Scientists report hint of dark matter in first results from $2 billion cosmic ray detector (Update 4)

April 3rd, 2013 in Physics / General Physics
This undated file image provided by the European Space Agency ESA on Wednesday April 3, 2013 shows the International Space Station in the sunlight. A $2 billion cosmic ray detector on the International Space Station has found the footprint of something that could be dark matter, the mysterious substance that is believed to hold the cosmos together but has never been directly observed, scientists say. But the first results from the Alpha Magnetic Spectrometer, known by its acronym AMS, are almost as enigmatic as dark matter itself. They show evidence of new physics phenomena that could be the strange and unknown dark matter or could be energy that originates from pulsars, scientists at the European particle physics laboratory near Geneva announced Wednesday April 3, 2013. (AP Photo/NASA/European Space Agency ESA. Keystone)


This undated file image provided by the European Space Agency ESA on Wednesday April 3, 2013 shows the International Space Station in the sunlight. A $2 billion cosmic ray detector on the International Space Station has found the footprint of something that could be dark matter, the mysterious substance that is believed to hold the cosmos together but has never been directly observed, scientists say. But the first results from the Alpha Magnetic Spectrometer, known by its acronym AMS, are almost as enigmatic as dark matter itself. They show evidence of new physics phenomena that could be the strange and unknown dark matter or could be energy that originates from pulsars, scientists at the European particle physics laboratory near Geneva announced Wednesday April 3, 2013. (AP Photo/NASA/European Space Agency ESA. Keystone)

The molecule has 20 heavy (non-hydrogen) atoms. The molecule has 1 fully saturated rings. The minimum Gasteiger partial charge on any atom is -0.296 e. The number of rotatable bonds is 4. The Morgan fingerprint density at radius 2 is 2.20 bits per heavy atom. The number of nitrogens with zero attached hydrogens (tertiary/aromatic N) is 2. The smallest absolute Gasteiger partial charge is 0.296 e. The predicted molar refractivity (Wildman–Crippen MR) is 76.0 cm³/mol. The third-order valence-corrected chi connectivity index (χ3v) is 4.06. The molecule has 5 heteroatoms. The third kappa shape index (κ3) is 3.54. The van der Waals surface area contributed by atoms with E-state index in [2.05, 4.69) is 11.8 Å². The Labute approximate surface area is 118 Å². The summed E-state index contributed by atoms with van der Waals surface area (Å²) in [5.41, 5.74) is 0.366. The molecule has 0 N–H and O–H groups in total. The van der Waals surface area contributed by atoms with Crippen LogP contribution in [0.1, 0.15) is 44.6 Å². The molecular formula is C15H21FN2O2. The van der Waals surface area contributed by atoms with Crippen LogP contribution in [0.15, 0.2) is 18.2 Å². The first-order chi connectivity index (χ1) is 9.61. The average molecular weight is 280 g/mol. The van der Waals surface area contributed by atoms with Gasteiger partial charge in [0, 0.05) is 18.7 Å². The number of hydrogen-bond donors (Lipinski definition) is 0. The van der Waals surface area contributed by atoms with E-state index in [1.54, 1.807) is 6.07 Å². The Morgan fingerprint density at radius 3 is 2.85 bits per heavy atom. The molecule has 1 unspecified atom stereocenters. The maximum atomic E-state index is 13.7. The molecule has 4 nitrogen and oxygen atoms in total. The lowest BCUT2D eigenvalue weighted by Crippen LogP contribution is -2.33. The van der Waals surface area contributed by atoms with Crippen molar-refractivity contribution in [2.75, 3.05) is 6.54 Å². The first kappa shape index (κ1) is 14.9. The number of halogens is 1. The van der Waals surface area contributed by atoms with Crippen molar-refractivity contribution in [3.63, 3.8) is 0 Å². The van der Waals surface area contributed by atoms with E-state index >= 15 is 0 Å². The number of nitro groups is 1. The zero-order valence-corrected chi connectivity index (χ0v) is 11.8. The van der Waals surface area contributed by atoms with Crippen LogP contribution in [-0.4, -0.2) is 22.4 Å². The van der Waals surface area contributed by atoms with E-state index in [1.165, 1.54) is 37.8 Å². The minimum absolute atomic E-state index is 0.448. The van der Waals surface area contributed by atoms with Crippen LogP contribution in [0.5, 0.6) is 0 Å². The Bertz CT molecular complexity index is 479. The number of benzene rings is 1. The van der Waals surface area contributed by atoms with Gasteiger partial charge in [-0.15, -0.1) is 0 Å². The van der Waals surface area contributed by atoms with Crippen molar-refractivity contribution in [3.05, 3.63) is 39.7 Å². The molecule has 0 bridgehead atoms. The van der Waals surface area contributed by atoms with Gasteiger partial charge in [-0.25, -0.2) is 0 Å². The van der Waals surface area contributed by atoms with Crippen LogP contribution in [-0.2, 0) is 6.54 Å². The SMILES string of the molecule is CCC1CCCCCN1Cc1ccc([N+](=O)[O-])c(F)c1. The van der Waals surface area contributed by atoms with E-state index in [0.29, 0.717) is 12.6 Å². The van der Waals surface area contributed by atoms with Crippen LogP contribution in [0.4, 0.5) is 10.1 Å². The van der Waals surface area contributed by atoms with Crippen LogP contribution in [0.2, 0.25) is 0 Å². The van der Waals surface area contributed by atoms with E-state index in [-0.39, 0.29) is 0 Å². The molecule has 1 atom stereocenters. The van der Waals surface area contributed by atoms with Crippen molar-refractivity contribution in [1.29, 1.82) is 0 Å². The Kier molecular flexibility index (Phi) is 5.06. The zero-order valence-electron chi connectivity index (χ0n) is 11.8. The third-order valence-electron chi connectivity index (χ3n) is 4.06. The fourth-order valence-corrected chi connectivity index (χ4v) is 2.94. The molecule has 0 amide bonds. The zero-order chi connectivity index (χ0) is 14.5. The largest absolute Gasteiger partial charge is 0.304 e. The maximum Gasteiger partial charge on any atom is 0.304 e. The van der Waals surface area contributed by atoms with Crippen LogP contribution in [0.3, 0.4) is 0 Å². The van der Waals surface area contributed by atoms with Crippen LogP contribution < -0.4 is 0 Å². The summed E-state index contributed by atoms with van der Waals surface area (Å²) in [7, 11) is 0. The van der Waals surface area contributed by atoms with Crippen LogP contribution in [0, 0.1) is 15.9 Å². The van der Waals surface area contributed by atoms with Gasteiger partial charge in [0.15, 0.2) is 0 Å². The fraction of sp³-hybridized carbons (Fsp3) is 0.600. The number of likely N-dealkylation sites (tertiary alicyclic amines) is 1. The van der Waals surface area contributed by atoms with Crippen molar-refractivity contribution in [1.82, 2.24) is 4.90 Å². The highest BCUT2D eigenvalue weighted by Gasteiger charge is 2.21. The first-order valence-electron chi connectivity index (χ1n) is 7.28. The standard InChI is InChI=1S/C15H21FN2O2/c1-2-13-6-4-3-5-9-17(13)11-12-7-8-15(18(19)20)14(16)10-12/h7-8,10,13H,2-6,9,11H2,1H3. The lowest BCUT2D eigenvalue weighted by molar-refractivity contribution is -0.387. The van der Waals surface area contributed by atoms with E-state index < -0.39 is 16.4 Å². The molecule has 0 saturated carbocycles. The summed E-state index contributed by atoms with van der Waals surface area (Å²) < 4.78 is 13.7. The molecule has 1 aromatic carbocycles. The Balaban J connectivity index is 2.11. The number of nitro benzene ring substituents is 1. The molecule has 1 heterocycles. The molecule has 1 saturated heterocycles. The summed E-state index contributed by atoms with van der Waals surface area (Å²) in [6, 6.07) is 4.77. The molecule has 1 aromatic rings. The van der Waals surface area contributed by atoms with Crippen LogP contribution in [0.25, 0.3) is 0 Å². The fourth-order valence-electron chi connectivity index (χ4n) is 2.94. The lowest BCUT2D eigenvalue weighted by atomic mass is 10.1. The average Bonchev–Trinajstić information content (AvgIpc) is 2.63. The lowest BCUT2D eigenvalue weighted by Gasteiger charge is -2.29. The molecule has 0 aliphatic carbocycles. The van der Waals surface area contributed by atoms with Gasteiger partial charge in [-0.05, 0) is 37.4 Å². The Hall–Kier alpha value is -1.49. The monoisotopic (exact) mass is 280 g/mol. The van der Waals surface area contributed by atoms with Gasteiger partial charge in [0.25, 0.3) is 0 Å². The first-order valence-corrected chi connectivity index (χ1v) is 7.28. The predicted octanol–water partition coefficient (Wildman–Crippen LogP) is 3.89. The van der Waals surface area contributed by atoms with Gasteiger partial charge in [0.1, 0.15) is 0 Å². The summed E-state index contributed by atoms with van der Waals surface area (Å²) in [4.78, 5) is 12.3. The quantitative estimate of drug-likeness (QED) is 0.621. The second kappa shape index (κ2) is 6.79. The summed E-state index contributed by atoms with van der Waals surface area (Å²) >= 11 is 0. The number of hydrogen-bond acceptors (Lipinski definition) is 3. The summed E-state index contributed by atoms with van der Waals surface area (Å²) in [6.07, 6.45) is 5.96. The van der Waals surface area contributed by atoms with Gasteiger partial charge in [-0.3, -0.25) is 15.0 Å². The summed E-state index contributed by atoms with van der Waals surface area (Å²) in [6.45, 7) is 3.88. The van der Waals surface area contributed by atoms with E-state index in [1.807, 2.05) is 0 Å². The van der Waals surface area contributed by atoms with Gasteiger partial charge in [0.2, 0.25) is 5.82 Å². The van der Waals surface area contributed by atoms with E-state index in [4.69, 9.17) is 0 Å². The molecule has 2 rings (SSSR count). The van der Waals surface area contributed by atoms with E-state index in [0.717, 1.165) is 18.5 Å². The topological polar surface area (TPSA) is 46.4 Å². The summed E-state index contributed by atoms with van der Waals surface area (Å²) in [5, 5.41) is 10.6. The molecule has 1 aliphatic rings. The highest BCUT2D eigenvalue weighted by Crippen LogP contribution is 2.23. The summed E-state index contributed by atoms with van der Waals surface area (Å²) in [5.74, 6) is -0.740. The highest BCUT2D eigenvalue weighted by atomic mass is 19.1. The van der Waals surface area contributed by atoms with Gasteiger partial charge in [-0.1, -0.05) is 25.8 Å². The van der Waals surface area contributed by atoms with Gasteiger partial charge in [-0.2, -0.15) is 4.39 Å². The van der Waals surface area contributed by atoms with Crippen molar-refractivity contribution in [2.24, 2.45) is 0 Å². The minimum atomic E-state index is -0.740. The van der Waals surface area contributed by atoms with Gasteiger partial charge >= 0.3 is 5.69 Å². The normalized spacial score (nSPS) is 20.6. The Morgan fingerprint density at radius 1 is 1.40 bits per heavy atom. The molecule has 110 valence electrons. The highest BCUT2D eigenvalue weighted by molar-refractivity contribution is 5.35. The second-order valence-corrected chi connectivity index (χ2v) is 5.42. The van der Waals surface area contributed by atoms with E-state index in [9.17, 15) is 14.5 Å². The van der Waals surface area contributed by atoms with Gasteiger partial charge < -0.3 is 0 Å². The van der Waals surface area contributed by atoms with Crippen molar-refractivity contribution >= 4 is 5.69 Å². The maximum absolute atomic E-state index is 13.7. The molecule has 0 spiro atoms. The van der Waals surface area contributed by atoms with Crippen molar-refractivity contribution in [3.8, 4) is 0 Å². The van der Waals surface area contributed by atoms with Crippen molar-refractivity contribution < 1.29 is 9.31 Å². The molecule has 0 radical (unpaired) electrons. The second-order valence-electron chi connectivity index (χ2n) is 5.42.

It is one of the cosmos' most mysterious unsolved cases: dark matter. It is supposedly what holds the universe together. We can't see it, but scientists are pretty sure it's out there.

Led by a dogged, Nobel Prize-winning gumshoe who has spent 18 years on the case, scientists put a $2 billion detector aboard the International Space Station to try to track down the stuff. And after two years, the first evidence came in Wednesday: tantalizing cosmic footprints that seem to have been left by dark matter.

But the evidence isn't enough to declare the case closed. The footprints could have come from another, more conventional suspect: a pulsar, or a rotating, radiation-emitting star.